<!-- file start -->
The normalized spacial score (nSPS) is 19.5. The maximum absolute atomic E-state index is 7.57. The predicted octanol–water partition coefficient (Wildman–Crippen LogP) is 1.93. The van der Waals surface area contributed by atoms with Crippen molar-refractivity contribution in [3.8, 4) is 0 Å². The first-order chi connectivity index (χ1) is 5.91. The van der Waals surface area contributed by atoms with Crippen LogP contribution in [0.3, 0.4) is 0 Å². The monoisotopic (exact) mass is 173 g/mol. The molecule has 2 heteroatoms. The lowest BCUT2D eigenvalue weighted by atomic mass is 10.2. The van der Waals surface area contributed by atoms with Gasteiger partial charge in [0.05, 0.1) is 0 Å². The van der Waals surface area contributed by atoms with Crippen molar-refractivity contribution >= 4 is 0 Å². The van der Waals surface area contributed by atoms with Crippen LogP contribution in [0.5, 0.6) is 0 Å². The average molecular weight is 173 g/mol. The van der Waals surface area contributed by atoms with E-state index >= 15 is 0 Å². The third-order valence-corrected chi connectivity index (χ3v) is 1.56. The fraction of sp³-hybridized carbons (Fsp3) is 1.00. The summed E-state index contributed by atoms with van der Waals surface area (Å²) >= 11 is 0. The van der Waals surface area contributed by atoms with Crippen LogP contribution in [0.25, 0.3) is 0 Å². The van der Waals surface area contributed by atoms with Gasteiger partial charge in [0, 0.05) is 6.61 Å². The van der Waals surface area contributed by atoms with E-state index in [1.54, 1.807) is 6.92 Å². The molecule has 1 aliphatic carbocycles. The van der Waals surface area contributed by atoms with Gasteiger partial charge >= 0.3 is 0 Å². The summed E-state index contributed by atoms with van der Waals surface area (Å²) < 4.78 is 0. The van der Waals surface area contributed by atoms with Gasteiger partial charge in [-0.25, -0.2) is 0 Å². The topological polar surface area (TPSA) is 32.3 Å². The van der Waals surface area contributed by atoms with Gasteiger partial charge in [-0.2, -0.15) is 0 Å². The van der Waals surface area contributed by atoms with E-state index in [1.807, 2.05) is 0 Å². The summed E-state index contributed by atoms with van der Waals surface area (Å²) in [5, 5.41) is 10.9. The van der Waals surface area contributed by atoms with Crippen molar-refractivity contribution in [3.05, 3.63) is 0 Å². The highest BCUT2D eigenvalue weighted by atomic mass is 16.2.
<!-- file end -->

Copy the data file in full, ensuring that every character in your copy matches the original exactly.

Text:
The normalized spacial score (nSPS) is 19.5. The maximum absolute atomic E-state index is 7.57. The predicted octanol–water partition coefficient (Wildman–Crippen LogP) is 1.93. The van der Waals surface area contributed by atoms with Crippen molar-refractivity contribution in [3.8, 4) is 0 Å². The first-order chi connectivity index (χ1) is 5.91. The van der Waals surface area contributed by atoms with Crippen LogP contribution in [0.3, 0.4) is 0 Å². The monoisotopic (exact) mass is 173 g/mol. The molecule has 2 heteroatoms. The lowest BCUT2D eigenvalue weighted by atomic mass is 10.2. The van der Waals surface area contributed by atoms with Gasteiger partial charge in [0.05, 0.1) is 0 Å². The van der Waals surface area contributed by atoms with Crippen molar-refractivity contribution >= 4 is 0 Å². The van der Waals surface area contributed by atoms with Crippen LogP contribution in [0.5, 0.6) is 0 Å². The average molecular weight is 173 g/mol. The van der Waals surface area contributed by atoms with E-state index >= 15 is 0 Å². The third-order valence-corrected chi connectivity index (χ3v) is 1.56. The fraction of sp³-hybridized carbons (Fsp3) is 1.00. The summed E-state index contributed by atoms with van der Waals surface area (Å²) >= 11 is 0. The van der Waals surface area contributed by atoms with Crippen LogP contribution in [0.25, 0.3) is 0 Å². The van der Waals surface area contributed by atoms with Gasteiger partial charge in [0, 0.05) is 6.61 Å². The van der Waals surface area contributed by atoms with E-state index in [1.54, 1.807) is 6.92 Å². The molecule has 1 aliphatic carbocycles. The van der Waals surface area contributed by atoms with Gasteiger partial charge >= 0.3 is 0 Å². The summed E-state index contributed by atoms with van der Waals surface area (Å²) < 4.78 is 0. The van der Waals surface area contributed by atoms with Gasteiger partial charge in [-0.25, -0.2) is 0 Å². The topological polar surface area (TPSA) is 32.3 Å². The van der Waals surface area contributed by atoms with Gasteiger partial charge in [-0.2, -0.15) is 0 Å². The van der Waals surface area contributed by atoms with E-state index in [1.807, 2.05) is 0 Å². The summed E-state index contributed by atoms with van der Waals surface area (Å²) in [5, 5.41) is 10.9. The van der Waals surface area contributed by atoms with Crippen molar-refractivity contribution in [3.05, 3.63) is 0 Å². The highest BCUT2D eigenvalue weighted by atomic mass is 16.2.